Monday, January 16, 2012

CMS report: Fine print is fascinating

How many teachers from the schools that closed this year lost their jobs with Charlotte-Mecklenburg Schools?  How much Title I money are high-poverty schools getting , and how do they spend it?  What do the numbers show about students being suspended?

All of those items are in the data tables that came with a report interim Superintendent Hugh Hattabaugh presented to the school board in December.  (Read the full report here.)  The report focuses on 42 schools that saw change this year because of closings,  mergers and other changes related to the 2011-12 budget.

The answers:

*Of 341 teachers in 10 schools that closed,  61 did not return to CMS this year.  Only eight of those left because their contracts were not renewed.  Among 36 schools CMS categorizes as "impacted" by changes,  243 of 1,704 teachers did not return to CMS,  and 44 of those were "nonrenewals."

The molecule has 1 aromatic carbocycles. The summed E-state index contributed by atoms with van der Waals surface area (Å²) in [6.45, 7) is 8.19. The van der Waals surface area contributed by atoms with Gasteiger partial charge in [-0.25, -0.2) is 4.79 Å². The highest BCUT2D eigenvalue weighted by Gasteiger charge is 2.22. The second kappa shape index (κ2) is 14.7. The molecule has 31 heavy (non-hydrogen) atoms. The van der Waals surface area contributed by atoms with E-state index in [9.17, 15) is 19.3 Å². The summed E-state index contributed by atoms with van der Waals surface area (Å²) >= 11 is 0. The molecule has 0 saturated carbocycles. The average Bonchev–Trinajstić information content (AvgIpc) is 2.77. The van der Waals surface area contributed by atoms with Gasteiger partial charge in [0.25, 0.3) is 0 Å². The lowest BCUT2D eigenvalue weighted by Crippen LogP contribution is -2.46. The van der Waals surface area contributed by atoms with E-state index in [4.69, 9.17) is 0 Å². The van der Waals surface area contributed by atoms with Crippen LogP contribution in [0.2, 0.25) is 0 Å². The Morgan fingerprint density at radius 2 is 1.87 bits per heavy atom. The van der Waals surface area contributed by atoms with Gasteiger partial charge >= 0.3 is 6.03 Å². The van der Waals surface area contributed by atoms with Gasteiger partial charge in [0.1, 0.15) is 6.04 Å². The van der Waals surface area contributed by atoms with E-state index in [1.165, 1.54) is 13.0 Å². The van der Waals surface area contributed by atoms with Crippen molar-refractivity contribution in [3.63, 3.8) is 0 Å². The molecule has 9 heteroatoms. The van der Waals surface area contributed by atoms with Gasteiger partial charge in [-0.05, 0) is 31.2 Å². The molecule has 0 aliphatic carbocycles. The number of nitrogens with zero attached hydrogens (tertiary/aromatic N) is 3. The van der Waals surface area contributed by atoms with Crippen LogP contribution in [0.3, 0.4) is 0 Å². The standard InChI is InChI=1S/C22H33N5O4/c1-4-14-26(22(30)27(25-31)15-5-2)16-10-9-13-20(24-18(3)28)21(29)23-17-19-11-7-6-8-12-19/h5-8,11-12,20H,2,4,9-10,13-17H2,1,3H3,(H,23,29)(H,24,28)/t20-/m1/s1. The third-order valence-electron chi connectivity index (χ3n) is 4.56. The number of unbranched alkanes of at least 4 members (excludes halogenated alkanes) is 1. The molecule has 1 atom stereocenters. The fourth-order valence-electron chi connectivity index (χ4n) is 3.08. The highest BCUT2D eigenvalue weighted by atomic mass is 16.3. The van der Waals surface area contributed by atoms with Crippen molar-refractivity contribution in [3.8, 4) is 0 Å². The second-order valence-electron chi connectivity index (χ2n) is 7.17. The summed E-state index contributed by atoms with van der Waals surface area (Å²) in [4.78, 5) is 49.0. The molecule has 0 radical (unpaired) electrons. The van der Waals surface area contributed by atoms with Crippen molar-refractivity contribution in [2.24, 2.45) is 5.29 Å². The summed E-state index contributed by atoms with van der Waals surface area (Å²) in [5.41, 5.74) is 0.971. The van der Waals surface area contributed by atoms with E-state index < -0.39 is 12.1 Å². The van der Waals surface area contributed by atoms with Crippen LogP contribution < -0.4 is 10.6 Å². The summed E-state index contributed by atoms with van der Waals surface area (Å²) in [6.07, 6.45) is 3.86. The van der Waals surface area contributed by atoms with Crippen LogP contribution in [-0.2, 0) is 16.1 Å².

*Three high schools that hit the 75 percent mark for students receiving lunch aid  (Harding,  West Charlotte and West Meck)  got more than $600,000 each in Title I federal money to aid high-poverty schools.  For elementary and middle schools listed,  the Title I budget is generally in the $200,000 to $300,000 range.  The report lists how each school is using the money.

*The numbers show a significant jump in suspensions at many of the schools that saw change,  from South Meck High to Alexander Graham Middle to Barringer Elementary.  The increase is far more than changes in enrollment would predict,  and CMS officials aren't sure why that's happening,  other than to say this is a transition year.  A couple of schools bucked the trend:  West Meck High lost students and saw a reduction that's out of proportion to the change  (but the schools that got those students have seen suspensions spike).  And Alexander Middle merged with Davidson IB,  which closed;  so far Alexander has fewer suspensions than both schools combined during the same period last school year.

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